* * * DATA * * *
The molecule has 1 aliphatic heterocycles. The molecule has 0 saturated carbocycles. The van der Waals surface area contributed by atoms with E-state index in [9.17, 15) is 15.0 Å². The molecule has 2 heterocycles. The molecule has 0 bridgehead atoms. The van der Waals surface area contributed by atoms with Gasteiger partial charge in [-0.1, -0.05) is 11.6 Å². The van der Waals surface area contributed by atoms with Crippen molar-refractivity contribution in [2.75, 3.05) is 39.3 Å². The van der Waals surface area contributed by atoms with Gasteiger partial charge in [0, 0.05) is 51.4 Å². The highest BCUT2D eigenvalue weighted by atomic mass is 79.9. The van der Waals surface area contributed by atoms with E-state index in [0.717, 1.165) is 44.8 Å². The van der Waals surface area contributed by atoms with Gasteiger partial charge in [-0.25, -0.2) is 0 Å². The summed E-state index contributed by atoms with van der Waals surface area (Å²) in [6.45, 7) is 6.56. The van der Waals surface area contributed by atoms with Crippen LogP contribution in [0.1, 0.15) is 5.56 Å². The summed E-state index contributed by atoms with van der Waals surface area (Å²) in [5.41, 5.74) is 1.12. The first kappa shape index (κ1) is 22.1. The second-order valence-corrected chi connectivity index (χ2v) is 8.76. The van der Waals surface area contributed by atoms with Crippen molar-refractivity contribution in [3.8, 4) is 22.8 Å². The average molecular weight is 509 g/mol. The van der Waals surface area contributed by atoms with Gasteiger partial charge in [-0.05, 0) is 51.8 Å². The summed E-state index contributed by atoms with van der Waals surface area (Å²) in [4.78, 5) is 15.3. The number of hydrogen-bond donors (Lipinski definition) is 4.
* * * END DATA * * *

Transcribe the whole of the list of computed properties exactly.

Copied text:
The molecule has 1 aliphatic heterocycles. The molecule has 0 saturated carbocycles. The van der Waals surface area contributed by atoms with E-state index in [9.17, 15) is 15.0 Å². The molecule has 2 heterocycles. The molecule has 0 bridgehead atoms. The van der Waals surface area contributed by atoms with Gasteiger partial charge in [-0.1, -0.05) is 11.6 Å². The van der Waals surface area contributed by atoms with Crippen molar-refractivity contribution in [2.75, 3.05) is 39.3 Å². The van der Waals surface area contributed by atoms with Gasteiger partial charge in [0, 0.05) is 51.4 Å². The highest BCUT2D eigenvalue weighted by atomic mass is 79.9. The van der Waals surface area contributed by atoms with E-state index in [0.717, 1.165) is 44.8 Å². The van der Waals surface area contributed by atoms with Gasteiger partial charge in [-0.25, -0.2) is 0 Å². The summed E-state index contributed by atoms with van der Waals surface area (Å²) in [6.45, 7) is 6.56. The van der Waals surface area contributed by atoms with Crippen LogP contribution in [0.1, 0.15) is 5.56 Å². The summed E-state index contributed by atoms with van der Waals surface area (Å²) in [5.41, 5.74) is 1.12. The first kappa shape index (κ1) is 22.1. The second-order valence-corrected chi connectivity index (χ2v) is 8.76. The van der Waals surface area contributed by atoms with Crippen molar-refractivity contribution in [3.8, 4) is 22.8 Å². The average molecular weight is 509 g/mol. The van der Waals surface area contributed by atoms with Gasteiger partial charge in [-0.05, 0) is 51.8 Å². The summed E-state index contributed by atoms with van der Waals surface area (Å²) in [4.78, 5) is 15.3. The number of hydrogen-bond donors (Lipinski definition) is 4.